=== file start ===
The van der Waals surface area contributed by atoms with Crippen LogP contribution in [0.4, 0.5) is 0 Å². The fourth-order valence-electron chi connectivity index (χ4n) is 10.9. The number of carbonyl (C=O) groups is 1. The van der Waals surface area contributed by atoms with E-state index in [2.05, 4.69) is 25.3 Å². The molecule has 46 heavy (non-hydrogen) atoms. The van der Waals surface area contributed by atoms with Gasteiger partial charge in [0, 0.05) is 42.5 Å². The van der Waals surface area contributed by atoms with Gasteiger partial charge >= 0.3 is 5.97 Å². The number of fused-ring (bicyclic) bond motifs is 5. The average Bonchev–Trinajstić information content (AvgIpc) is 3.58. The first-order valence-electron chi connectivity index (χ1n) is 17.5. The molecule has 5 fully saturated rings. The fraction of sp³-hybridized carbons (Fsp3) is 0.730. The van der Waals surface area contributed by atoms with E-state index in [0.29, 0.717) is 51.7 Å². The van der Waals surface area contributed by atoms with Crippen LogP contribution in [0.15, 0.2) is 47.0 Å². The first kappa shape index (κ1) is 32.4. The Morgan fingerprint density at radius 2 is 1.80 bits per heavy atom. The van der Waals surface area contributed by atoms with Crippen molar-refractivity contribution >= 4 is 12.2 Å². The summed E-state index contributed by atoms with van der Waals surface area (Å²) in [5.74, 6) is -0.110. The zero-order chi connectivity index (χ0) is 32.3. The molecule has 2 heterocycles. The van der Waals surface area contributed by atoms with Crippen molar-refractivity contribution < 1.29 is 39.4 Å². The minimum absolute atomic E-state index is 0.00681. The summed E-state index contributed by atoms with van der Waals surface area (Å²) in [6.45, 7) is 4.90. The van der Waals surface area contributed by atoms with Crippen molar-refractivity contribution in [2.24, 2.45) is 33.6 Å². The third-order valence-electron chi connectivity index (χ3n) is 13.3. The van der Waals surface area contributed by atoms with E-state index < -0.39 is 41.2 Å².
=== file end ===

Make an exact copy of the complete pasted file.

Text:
The van der Waals surface area contributed by atoms with Crippen LogP contribution in [0.4, 0.5) is 0 Å². The fourth-order valence-electron chi connectivity index (χ4n) is 10.9. The number of carbonyl (C=O) groups is 1. The van der Waals surface area contributed by atoms with E-state index in [2.05, 4.69) is 25.3 Å². The molecule has 46 heavy (non-hydrogen) atoms. The van der Waals surface area contributed by atoms with Gasteiger partial charge in [0, 0.05) is 42.5 Å². The van der Waals surface area contributed by atoms with Gasteiger partial charge >= 0.3 is 5.97 Å². The number of fused-ring (bicyclic) bond motifs is 5. The average Bonchev–Trinajstić information content (AvgIpc) is 3.58. The first-order valence-electron chi connectivity index (χ1n) is 17.5. The molecule has 5 fully saturated rings. The fraction of sp³-hybridized carbons (Fsp3) is 0.730. The van der Waals surface area contributed by atoms with E-state index in [0.29, 0.717) is 51.7 Å². The van der Waals surface area contributed by atoms with Crippen LogP contribution in [0.15, 0.2) is 47.0 Å². The first kappa shape index (κ1) is 32.4. The Morgan fingerprint density at radius 2 is 1.80 bits per heavy atom. The van der Waals surface area contributed by atoms with Crippen molar-refractivity contribution >= 4 is 12.2 Å². The summed E-state index contributed by atoms with van der Waals surface area (Å²) in [5.74, 6) is -0.110. The zero-order chi connectivity index (χ0) is 32.3. The molecule has 2 heterocycles. The van der Waals surface area contributed by atoms with Crippen molar-refractivity contribution < 1.29 is 39.4 Å². The minimum absolute atomic E-state index is 0.00681. The summed E-state index contributed by atoms with van der Waals surface area (Å²) in [6.45, 7) is 4.90. The van der Waals surface area contributed by atoms with Crippen molar-refractivity contribution in [2.24, 2.45) is 33.6 Å². The third-order valence-electron chi connectivity index (χ3n) is 13.3. The van der Waals surface area contributed by atoms with E-state index < -0.39 is 41.2 Å².